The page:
Office (AAO) for review. Individuals stuck in the backlog are victims of both.
Mr. Zulkie applauded the USCIS for taking some steps in the right direction, including: issuing
instructions about not needing to readjudicate established facts; storing biometrics on file;
creating Infopass, the on-line appointment system that has been implemented in three of USCIS
busiest districts; allowing applicants to check the status of their cases on line; the soon to be
issued regulation that will allow the agency to issue work authorization cards for validity periods
that are more in line with the actual time needed; and initiating pilot programs, in conjunction
with the Ombudsman, that could elicit information about processes that could help backlogs from
developing in the future.
Mr. Zulkie also pointed to some steps that USCIS has taken in the wrong direction that have not
helped or will hurt backlog reduction efforts. These include: electronic filing which has shown
negligible impact on the backlog; the 1-800 number system, the contracted out customer service
system through which the public has been given misguided and sometimes harmful advice; a
recent guidance to the field that encourages denial of cases that formerly would have merited
requests for additional information; and the proposed contracting out of the Immigration
Information Officer function.
To address the backlogs, AILA proposes: providing adjudicators with adequate guidance and
training; integrating into backlog reduction efforts the secondary backlogs noted above;
improving coordination between USCIS and its sister bureaus, Immigration and Customs
Enforcement (ICE) and Customs and Border Protection (CBP); and, importantly, adequately
funding the agency through direct Congressional appropriations to supplement the user fees. The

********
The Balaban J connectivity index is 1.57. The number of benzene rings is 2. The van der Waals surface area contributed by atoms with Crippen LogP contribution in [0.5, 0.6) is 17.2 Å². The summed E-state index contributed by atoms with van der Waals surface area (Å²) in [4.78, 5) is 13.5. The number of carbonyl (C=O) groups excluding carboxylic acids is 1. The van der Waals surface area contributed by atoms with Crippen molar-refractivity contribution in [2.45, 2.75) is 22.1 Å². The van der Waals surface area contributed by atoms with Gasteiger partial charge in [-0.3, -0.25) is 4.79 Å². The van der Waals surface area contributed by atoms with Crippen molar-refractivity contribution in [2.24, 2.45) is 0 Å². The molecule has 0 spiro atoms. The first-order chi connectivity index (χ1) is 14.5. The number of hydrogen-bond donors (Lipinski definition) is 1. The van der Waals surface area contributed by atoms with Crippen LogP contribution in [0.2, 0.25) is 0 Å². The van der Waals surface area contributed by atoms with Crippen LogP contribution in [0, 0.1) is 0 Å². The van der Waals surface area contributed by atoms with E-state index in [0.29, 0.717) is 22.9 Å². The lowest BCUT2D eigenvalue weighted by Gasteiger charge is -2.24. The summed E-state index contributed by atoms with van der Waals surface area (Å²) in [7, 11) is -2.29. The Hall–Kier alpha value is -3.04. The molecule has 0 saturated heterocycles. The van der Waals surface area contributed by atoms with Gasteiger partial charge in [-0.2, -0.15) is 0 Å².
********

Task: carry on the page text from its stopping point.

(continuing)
800-pound gorilla sitting in the hearing room, according to Mr. Zulkie, is the need for resources
above and beyond the user fees.
Ombudsman Presents Annual Report: During his testimony, Mr. Khatri detailed the mission of
the office of the Ombudsman: assist individuals and employers in resolving problems with the
USCIS; identify areas where individuals and employers are having problems with USCIS, with an
eye toward developing systemic changes that will benefit citizens and immigrants; and propose
changes in the administrative practices of USCIS to avoid and mitigate problems. Mr. Khatri also
outlined his views of the most pervasive and significant issues identified to date: prolonged
processing times; limited availability of case status information to applicants and beneficiaries;
immigration benefit fraud which contributes to processing delays; insufficient standardization in
processing among the different USCIS district offices and regional service centers; and
inadequate technology and facilities. In response to recommendations from Mr. Khatris office,
USCIS has developed and implemented four pilot programs. One of these programs is being
tested in Dallas and is meant to transform the current process of adjudicating applications for
green cards.
Testimony of Elizabeth Stern: Ms. Stern focused her testimony on the negative impacts of delays
in the processing of immigration benefits, especially the negative impacts on commercial
operations, the imposition of undue costs on companies, and the compromise of our nations
ability to attract top tier international talent. She noted that a recent study by eight business
associations indicated that visa delays alone are responsible for about $31 million in lost dollars
to U.S. business. She also opined that backlog reduction could be achieved by: adopting a